Martinrea International Inc., is backing away from an early-stage venture aimed at developing graphene-enhanced lithium ion battery cells for electric vehicles.
The Canadian parts supplier and its partner NanoXplore Inc., announced March 27 that the Montreal-based graphene company has agree to buy Martinrea’s 50-per-cent stake in VoltaXplore Inc.
The $10 million purchase gives NanoXplore full control over the battery joint venture, which was formed in April 2021 to commercialize graphene-enhanced batteries, and had received $5 million in investment from Martinrea. VoltaXplore opened a lab-scale production line in Montreal last year. It was originally targeting the start of production at a commercial-scale facility expected to cost $450 million by mid-2024.
“Though we are not pursuing the production of batteries at Martinrea, we believe strongly in graphene and will continue to work with NanoXplore to develop graphene-based solutions,” Martinrea CEO Pat D’Eramo said in a release.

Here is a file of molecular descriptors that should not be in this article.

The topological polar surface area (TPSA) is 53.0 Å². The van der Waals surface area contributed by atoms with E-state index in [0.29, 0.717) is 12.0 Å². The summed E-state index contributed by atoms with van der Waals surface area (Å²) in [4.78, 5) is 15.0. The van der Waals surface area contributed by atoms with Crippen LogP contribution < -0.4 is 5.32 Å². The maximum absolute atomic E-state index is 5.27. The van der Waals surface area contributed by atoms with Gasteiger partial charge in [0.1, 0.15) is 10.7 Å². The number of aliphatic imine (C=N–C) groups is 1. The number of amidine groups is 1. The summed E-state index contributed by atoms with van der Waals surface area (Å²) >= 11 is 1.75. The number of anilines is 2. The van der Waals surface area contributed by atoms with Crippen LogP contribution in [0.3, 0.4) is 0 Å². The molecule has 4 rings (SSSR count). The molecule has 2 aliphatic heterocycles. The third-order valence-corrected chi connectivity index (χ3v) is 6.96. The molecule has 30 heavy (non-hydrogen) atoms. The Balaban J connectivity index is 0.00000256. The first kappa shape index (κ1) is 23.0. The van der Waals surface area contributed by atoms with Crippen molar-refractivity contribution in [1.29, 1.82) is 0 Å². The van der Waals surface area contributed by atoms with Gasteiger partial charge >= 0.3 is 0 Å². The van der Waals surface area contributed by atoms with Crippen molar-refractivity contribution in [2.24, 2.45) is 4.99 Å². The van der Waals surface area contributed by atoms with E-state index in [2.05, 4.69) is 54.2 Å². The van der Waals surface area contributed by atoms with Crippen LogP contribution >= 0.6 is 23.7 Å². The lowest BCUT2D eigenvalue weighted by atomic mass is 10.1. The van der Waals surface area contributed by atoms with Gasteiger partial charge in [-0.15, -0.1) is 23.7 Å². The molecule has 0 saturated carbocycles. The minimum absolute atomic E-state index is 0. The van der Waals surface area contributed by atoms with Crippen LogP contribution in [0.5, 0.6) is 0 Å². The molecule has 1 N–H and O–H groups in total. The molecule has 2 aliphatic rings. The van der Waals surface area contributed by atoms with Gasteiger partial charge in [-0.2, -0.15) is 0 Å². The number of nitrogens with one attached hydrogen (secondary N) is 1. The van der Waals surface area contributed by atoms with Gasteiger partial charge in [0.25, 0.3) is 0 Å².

The Vaughan, Ont.-based supplier has collaborated with NanoXplore for years, recently bringing graphene-coated brake lines to market.
It is also the largest single shareholder in the graphene company, holding a 21.1-per-cent stake in the publicly traded business at the start of the month. Martinrea’s share of the company rose to 22.7 per cent following the $10 million, all-stock VoltaXplore transaction.
While Martinrea is backing away from the battery cell venture, NanoXplore CEO Soroush Nazarpour said the parts supplier’s early support has helped de-risk the project “significantly.”
NanoXplore is confident in the value proposition graphene brings to battery cells and plans to continue scaling the technology, he added.
“As we work towards our goal to build the gigafactory, we are looking to bring in new investors and customers, as well as government financing to support and realize our ambitions.”
NanoXplore said it has already demonstrated one type of battery cell built on the Montreal line and is now retooling the facility to build larger cylindrical cells typically used in the EV market.
Testing shows the graphene-enhanced cells will increase EV battery range by up to 10 per cent, while cutting charge times to as little as 10 minutes because of graphene’s high conductivity, the company said.